Wednesday, November 13, 2013

Scott Livingstone, Would Hit - 157

Originally published Jan. 27, 2012
After three seasons as a Tiger, Scott Livingstone was on his way to San Diego in May 1994.

The move not only put Livingstone in new surroundings, but it also gave him the prospect of more playing time.

"I'm ecstatic," Livingstone told The Associated Press. "I think I'm going to get the chance to show myself. I've often wondered what would happen if I got 600 at-bats."

Livingstone had gotten some good time in the majors to that point. In one season, 1992, he'd gotten 354 at bats, hitting .282. But Livingstone wouldn't approach that number, much less 600, again.

Livingstone ended up playing in eight major league seasons, getting just over 1,500 at bats total.

Livingstone's career began in 1988, taken by the Tigers in the second round of the draft, out of Texas A&M. At Texas A&M the previous year, Livingstone played for Team USA in the Pan American Games.

With the Tigers, Livingstone started at single-A Lakeland. He moved to AA London in 1989 then AAA Toledo in 1990.

In July 1991, he made Detroit. Livingstone got into 44 games with the Tigers that year, hitting .291. He also hit two home runs, his first major league home run coming in an early August game.

"I haven't had a lot of chances to practice my homer trot," Livingstone told The AP afterward. "I just don't hit a lot of homers like Cecil (Fielder) or (Lloyd) Moseby."

Going into 1992, Livingstone just looked for a roster spot, with young Travis Fryman getting preference at third. That was also the year he got his most playing time, getting 112 games at third. Fryman played the year at short.

Livingstone got into another 98 games in 1993, hitting .293. Mid-year, though, Tigers manager Sparky Anderson moved Fryman to third. Livingstone moved to DH.

By spring 1994, Fryman was firmly entrenched at third for the Tigers and Livingstone was fighting for playing time.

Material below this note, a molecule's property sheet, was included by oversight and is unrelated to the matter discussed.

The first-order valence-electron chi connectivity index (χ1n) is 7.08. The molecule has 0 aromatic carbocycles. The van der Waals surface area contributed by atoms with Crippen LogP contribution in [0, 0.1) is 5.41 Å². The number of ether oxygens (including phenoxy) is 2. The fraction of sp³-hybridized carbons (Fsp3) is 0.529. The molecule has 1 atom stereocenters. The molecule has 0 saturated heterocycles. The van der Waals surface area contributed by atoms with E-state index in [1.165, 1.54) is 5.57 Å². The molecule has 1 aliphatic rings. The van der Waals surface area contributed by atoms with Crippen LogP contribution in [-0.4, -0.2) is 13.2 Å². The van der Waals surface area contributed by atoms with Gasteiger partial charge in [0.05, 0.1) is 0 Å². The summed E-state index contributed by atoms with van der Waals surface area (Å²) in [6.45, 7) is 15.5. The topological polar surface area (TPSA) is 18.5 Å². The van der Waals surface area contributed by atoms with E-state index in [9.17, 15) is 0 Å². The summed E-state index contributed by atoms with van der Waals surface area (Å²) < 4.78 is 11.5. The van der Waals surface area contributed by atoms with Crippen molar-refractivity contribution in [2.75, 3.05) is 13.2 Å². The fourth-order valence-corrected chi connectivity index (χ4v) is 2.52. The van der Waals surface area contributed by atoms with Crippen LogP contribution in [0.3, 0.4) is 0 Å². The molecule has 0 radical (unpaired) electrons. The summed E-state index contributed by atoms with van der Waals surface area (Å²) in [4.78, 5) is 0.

"All Scott Livingstone will ever do is hit," Anderson told The AP that spring. "If he was anywhere else, he would play and he would hit. But, he's here, and I can't play him."

That May, Livingstone was off to the Padres, in a three-player deal. He got into 57 games for San Diego, 180 at bats. The next season, he got into 99 games and 196 at bats. He also hit .337 that year.

His final full year with the Padres came in 1996 with 102 games. That May, Livingstone used a pinch-hit single to win a game at Montreal.

Two more seasons, though, and Livingstone was done. He played 1997 between the Padres and the Cardinals. He played 1998 with the Expos, getting into 76 games, hitting just .209.

By the time Livingstone was with the Expos, though, he was largely a pinch-hitter, something Livingstone realized.

"That's my job," Livingstone told The AP after a June win where he knocked in the go-ahead run with a pinch-hit double. "I pinch-hit most of the time. I try and prepare myself to be ready, and fortunately I was looking for the knuckle-curveball."

It was his last year in the majors. Livingstone's playing career ended two seasons later, at AAA with the Rangers.

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